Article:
Day CQ has been in news ever since Adobe decided to acquire the company. Firstly, it was around providing a WEM platform along with Adobe’s online marketing suite and than as highlighted by @irina_guseva from RSG, CQ5 WCM development skills are hot — and scarce. I recently had some hands-on experience in exploring the porduct and we launched three websites in the space of five months, which clearly highlights one of the main strengths of the product i.e. quick time to market. There are lots of positives about the product. To list a few are:
- Easy to setup and get started
- Architecture (Open source + standards)
- Sling framework is pretty cool ! .html to .xml to .json etc
- Jackrabbit, Felix OSGi bundles JCR 283 Standards compliant
- Default cluster of one, so easy to add remove new instances
- Syndication/ content sync is pretty fast
- Packaging architecture is neat
- System backups
- Blogs (reverse publishing)
And there are lot of sites which talk about its positivity. There are always two sides of the coin, and product does have some not soo good aspects as well. Find below the list which might be useful for users who are trying to evaluate CQ. The below list is based on my experience and I am happy if any of the CQ guru’s want to correct me:
- Separation of component and content: The component model doesn’t really highlight the real value of a CMS product. Most of the components which comes out of the box doesn’t really separate content from presentation and I fould it hard until we adoped the approach of data components and presentation components. For more details, please refer to my old post: Adobe’s Day CQ : Separation of content from components
- Multi Vendor and issue with CSS /Divs: CQ requires HTML, CSS to be defined in specific formats, as it adds a number of divs on its own to establish its paragraph system. If you are working in multi-vendor environment, where a creative agency is developing designs and mock-ups without any clue of CQ, it may sometimes be really hard to adopt it in CQ. It is better to look for some guidelines from CQ around the structure of HTML, CSS to be defined.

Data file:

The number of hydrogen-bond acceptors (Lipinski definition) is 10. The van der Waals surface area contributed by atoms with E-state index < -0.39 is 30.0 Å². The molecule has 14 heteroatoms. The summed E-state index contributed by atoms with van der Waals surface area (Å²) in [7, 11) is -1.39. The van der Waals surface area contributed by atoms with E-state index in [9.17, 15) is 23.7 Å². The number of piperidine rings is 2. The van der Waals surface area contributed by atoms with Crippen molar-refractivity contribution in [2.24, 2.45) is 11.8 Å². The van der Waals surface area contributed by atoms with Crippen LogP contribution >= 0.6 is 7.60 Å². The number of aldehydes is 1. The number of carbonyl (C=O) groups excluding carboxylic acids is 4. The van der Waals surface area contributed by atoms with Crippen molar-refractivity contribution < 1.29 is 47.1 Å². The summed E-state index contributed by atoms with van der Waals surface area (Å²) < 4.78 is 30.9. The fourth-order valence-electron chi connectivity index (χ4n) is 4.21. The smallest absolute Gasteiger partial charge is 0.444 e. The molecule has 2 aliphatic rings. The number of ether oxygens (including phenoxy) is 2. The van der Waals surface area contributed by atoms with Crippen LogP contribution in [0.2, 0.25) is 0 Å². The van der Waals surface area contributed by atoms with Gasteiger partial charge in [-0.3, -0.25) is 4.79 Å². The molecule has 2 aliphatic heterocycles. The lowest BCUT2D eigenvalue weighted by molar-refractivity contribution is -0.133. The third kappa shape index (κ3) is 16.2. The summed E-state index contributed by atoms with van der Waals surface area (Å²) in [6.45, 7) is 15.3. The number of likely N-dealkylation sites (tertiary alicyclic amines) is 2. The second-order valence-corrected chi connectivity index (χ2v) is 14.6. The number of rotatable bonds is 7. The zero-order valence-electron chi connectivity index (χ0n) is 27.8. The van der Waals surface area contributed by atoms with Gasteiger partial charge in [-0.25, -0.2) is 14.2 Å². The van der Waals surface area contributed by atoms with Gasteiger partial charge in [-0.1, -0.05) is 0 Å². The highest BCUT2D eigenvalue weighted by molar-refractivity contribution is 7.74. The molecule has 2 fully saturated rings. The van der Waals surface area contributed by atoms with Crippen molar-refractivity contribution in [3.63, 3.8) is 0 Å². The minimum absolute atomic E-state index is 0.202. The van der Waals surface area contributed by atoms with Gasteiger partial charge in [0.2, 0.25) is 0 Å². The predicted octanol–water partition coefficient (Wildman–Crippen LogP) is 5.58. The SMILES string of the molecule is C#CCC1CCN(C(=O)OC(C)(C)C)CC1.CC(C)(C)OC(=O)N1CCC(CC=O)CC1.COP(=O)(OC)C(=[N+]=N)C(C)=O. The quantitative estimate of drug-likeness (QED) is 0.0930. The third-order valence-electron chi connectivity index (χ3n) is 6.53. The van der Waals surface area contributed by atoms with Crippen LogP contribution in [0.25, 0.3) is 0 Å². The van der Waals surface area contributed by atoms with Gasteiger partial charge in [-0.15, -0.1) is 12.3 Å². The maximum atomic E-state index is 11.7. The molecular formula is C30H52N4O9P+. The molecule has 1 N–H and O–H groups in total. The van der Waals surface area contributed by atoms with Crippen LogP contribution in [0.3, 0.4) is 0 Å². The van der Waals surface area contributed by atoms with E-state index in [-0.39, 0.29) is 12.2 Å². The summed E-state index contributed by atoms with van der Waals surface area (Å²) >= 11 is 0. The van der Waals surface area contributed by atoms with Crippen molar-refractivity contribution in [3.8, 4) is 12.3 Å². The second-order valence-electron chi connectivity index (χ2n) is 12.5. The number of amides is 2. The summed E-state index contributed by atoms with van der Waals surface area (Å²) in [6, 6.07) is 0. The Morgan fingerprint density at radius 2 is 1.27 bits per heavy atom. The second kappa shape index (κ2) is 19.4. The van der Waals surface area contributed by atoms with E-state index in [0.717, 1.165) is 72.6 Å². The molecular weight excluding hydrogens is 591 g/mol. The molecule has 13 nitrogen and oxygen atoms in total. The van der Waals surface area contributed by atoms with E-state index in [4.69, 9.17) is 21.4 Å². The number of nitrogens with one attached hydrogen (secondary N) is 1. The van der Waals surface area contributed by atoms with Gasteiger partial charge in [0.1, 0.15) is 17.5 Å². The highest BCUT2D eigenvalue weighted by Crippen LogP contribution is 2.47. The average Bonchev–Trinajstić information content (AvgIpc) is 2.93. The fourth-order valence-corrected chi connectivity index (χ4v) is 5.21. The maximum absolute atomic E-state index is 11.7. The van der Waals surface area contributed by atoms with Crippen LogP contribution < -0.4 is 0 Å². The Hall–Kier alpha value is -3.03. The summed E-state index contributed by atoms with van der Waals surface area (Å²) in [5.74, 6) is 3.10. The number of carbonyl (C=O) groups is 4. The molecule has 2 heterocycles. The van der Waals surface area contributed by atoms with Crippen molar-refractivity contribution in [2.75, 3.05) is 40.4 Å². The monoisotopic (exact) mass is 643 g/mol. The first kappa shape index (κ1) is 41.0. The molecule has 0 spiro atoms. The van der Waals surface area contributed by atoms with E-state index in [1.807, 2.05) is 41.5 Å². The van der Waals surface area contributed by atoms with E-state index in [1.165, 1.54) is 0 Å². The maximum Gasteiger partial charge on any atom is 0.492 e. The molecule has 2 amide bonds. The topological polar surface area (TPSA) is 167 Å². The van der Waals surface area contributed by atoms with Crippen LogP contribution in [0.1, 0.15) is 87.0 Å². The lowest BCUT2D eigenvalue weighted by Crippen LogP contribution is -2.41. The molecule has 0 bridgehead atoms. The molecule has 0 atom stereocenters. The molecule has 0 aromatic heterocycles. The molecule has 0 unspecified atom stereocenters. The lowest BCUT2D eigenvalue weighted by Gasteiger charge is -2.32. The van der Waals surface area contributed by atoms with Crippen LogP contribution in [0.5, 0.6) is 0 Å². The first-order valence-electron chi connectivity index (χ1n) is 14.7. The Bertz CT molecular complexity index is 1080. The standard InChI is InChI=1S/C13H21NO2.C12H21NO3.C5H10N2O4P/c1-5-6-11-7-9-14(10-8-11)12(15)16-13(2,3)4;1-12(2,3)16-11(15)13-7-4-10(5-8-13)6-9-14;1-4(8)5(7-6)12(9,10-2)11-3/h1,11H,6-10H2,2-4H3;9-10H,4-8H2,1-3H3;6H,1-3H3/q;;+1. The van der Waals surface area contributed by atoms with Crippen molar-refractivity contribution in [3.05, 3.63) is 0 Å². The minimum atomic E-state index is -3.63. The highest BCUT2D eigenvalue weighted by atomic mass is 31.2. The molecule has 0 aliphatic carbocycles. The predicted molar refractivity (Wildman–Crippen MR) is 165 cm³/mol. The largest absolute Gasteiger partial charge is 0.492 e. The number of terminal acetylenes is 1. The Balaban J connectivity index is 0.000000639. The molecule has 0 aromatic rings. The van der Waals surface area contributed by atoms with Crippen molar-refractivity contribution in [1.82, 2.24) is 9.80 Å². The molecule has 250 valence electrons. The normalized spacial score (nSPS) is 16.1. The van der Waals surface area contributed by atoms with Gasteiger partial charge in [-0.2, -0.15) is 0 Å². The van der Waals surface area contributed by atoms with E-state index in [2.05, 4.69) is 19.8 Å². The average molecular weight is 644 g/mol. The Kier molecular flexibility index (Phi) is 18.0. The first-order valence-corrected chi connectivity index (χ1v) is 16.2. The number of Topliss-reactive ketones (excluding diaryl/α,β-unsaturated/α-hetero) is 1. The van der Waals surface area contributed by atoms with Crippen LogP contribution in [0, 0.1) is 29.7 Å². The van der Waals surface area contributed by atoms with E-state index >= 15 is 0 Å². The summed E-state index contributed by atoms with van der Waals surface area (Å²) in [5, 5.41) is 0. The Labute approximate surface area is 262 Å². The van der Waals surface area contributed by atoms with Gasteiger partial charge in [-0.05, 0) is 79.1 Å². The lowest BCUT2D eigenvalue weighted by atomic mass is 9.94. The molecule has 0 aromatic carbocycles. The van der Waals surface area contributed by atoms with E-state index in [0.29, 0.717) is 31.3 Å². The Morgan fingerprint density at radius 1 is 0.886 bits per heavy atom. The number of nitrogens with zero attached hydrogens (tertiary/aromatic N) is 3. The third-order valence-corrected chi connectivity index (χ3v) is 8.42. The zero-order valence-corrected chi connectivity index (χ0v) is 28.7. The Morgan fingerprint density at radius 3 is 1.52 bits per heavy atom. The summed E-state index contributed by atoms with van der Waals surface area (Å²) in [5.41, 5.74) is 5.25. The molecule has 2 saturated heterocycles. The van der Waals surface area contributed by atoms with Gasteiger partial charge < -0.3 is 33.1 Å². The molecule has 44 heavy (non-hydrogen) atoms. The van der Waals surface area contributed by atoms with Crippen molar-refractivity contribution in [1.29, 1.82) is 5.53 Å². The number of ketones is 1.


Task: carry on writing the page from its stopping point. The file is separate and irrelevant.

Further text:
- Thin Documentation: Even though dev.day.com has basic set of documentation available, it is really hard if you want to customize even a small bit of it. The architecture is pretty open but unless there are pointers to explore its really a big hinderance. The google groups CQ forum has more of queries than solutions, but recently it has been pretty busy.
- Authoring WCM User Interface: UI for authors is Ajax based, and so it is an issue in organisations where JS is disabled. With JS disabled, the interface comes back as blank page.
- CRXDE: Popular tool for development is CRXDE but we had troubles in its integration with SVN. The updates didn’t work as expected and you can’t check-out a single file. There is no proper guidelines to merge and resolve conflicts apart from doing it outside CRXDE
- Reporting: Out of the box reporting available within CQ 5.3 is pretty thin and you need to write custom code to extract most of the required information. This has changed significantly with V 5.4.
- Package Manager: New package manager with CQ 5.3 has number of issues and in my experience it is better to use the old package manager which is more reliable. Also, the UI for pacakge manager doesn’t refesh and hangs for ages.
- Multiple interfaces: CQ comes with number of interfaces including WCM, CRX, Apache Felix, servlet engine administration. Some of the functionalities re overlapping across interfaces. It will be better to consolidate into one.
- CQ Corruption: We have seen a situation where CQ stopped working just because someone switched off the machine while CQ was running. It happened to be that CRX repository was out of sync on local and shared directories which didn’t allow CQ to start again.
- Sidekick is sleak but annoying and does page refresh for each action
If anyone wants to share their not so good experience with CQ please drop a comment or mail me and I will consolidate as part of the above post.